Generating usable items such as fabric for clothing or biodegradable plastic from waste products may sound like science fiction, but it’s quickly becoming a reality. The science and technology is already there. The next step is making these processes easier, so they’re affordable on the mainstream consumer level.

Image by jeffjuit

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4 Things to Know Before Buying a Yacht

For many people, purchasing a yacht is a sign of financial independence. They’ve managed to build their wealth, and now they want to reward themselves with a shiny, entertaining gift just for them.

But just because you’re financially free doesn’t mean you can afford a mistake with such a large purchase. If you’re buying your first yacht, here are some things you ought to know first.

  1. Upkeep Costs

The initial cost is not the only one associated with owning a yacht. There are also the costs of upkeep and maintenance to consider. Because yachts live on the water, they’re privy to frequent maintenance and repair costs that other investments won’t have. The water will wear away at the paint job and it will need professionally cleaned frequently to minimize damage.

You’ll need to cover fuel, professional cleanings, refurbishments, docking, and similar costs associated with maintaining your boat. Make sure that after you purchase a yacht, you can afford to keep it.

  1. Invest in Quality

Because there are more stressors and potential damage associated with owning a yacht, don’t scrimp on the quality. With yachts, you very often get what you pay for. As a first time buyer, it’s tempting to purchase a larger boat on the cheaper end, but these tend to need far more maintenance. Higher priced yachts tend to use better quality materials that ensure the longevity of the vessel.

If you need to purchase a more affordable yacht, look at smaller models. If purchasing a quality vessel means reducing the number of people that can fit on it, always opt for higher quality for the best investment.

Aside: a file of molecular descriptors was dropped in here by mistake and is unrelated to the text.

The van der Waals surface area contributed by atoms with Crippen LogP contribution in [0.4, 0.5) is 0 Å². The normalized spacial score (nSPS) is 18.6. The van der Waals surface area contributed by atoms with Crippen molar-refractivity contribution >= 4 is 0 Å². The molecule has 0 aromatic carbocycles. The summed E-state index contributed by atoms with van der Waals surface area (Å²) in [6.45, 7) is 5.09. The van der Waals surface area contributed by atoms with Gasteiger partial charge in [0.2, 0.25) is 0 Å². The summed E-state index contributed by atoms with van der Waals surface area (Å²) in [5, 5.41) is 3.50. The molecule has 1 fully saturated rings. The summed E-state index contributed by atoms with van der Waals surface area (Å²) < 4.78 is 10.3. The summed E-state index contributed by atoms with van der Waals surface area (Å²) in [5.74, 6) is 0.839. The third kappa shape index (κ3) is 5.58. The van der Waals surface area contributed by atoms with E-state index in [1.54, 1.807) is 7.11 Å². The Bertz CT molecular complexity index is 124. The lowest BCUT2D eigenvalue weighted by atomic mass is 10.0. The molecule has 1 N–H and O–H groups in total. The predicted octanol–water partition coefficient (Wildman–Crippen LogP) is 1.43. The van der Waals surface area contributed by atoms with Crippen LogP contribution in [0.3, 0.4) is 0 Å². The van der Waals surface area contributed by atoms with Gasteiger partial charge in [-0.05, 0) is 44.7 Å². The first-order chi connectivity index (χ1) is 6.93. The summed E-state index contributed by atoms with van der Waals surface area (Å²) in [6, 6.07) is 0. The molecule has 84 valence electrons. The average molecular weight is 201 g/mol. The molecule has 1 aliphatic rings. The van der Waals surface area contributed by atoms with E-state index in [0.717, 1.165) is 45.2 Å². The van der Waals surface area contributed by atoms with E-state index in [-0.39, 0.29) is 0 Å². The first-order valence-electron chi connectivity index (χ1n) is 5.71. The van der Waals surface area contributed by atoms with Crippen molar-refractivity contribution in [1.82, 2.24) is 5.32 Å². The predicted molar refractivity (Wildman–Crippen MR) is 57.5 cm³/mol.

1. Realistic Expectations

There will be certain restrictions on your purchase, and it’s important to maintain realistic expectations as you shop. Your budget, for example, will limit the size and quality of your boat to a certain extent. Similarly, you may not be able to find everything you want on a pre-made yacht that was designed by someone else.

Unless you have the means to build a custom boat from scratch, go into the buying process with realistic expectations. You may not be able to find everything you want in a boat, but go for your highest priorities. You can make adjustments in the future if need be.

  1. Long vs. Short-Range Cruising

Carefully consider the purpose of your yacht. If you’re expecting to leave it docked most of the time and only take short cruises around the bay, you’ll require a much different model than if you’re planning on taking multi-day excursions.

There are more considerations to make if you’re considering long-range cruising. The boat must be sea ready in the event of a storm. There will also need to be additional accommodations like functional sea berths and places for all crew members to sleep. Long-range yachts are also typically bigger to better weather long journeys.

Don’t go into your yacht purchase blindly. Do your research and ask lots of questions of the yacht dealer before handing over the money. If you want to be satisfied with your purchase, it’s very important to put in the time beforehand.